our online identities are comprised primarily of three specific kinds of data:
Explicit or prescriptive data (i.e. the data that I input about myself: name, age, occupation, etc.);
Activity or behavioral data (i.e. what I do and say online);
Relationship data (i.e. my social graph and what my connections say about me).
If we consider the power of this pragmatic Web (a highly relevant and individualized Web experience based on the ubiquity of our identity data), we find that it not only impacts individual user experience, but that it opens up entirely new opportunities for business online. The future is not “business as usual.” Business models will be based on what Elias Bizannes of the Data Portability Project calls the “information value network-economic value,” derived from services that focus on activities with comparative advantage and that leverage free access to data.
Consider this: as media companies scramble to identify new and innovative ways to advertise to the sea of nameless, pixeled users who graze through their content each day, a rich supply of highly valuable identity data lies just beneath the surface, left unmeasured and unmonetized.
My love affair with Posterous continues and deepens.
If you haven’t tried it yet send an email with a photo, video, audio file or a link to firstname.lastname@example.org and you’ll be up and running.
M’learned content colleague, Charlie Peverett explains why Posterous is so practically useful, simple and geekily exciting at the same time on the iCrossing blog in a lovely post entitled Posterous and the faff-free future.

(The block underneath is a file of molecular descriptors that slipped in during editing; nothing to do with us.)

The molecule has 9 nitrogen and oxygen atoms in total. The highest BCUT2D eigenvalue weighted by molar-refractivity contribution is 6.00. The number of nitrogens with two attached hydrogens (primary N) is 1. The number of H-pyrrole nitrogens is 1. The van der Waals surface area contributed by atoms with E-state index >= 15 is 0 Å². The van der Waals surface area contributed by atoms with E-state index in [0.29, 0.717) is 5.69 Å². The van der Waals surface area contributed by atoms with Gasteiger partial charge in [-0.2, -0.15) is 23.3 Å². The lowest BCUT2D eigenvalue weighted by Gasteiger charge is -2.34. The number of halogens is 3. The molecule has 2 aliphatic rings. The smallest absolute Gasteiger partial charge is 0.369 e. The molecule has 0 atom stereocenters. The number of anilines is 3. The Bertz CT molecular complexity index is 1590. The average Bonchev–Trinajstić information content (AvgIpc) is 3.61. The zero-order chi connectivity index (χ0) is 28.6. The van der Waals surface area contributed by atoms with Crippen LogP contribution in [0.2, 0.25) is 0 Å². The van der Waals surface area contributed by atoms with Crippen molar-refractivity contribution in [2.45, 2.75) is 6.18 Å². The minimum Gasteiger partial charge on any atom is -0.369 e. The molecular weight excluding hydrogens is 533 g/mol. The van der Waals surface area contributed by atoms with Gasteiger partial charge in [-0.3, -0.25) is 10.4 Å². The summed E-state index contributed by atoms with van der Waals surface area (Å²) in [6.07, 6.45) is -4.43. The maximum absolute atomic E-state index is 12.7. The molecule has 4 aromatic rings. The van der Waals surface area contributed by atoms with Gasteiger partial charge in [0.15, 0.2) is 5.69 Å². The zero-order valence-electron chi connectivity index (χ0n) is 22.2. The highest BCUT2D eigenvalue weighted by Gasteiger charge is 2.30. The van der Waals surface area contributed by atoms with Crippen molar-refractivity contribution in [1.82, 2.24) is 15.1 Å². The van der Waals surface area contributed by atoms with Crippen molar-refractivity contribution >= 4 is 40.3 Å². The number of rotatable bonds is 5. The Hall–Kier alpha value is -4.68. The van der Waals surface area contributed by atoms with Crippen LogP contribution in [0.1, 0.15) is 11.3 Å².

A 72-page pdf preview of Business Model Generation is available for free. Ultimately, the full book will be available through Amazon. In the meantime, however, it can be ordered directly at a price of EUR 43 in Europe, USD 62 in the US and Canada, or USD 96 everywhere else; shipping costs (which the book’s creators say will soon come down) are included. One to apply to the creation of *your* next big thing…?
This failure by national papers to report on media matters in the public interest amounts to a conspiracy of silence. And the loser is the public with a right to know just how its self-selected moral guardians act in their own back yard.
Why skin is the new heart and how your neighbors can change the way your feel about your street.
On the trails of yesterday’s fascinating exploration of cities as living organisms, today we look at another piece of high-concept urban portraiture that harnesses the power of art, sociology and technology to a brilliant end.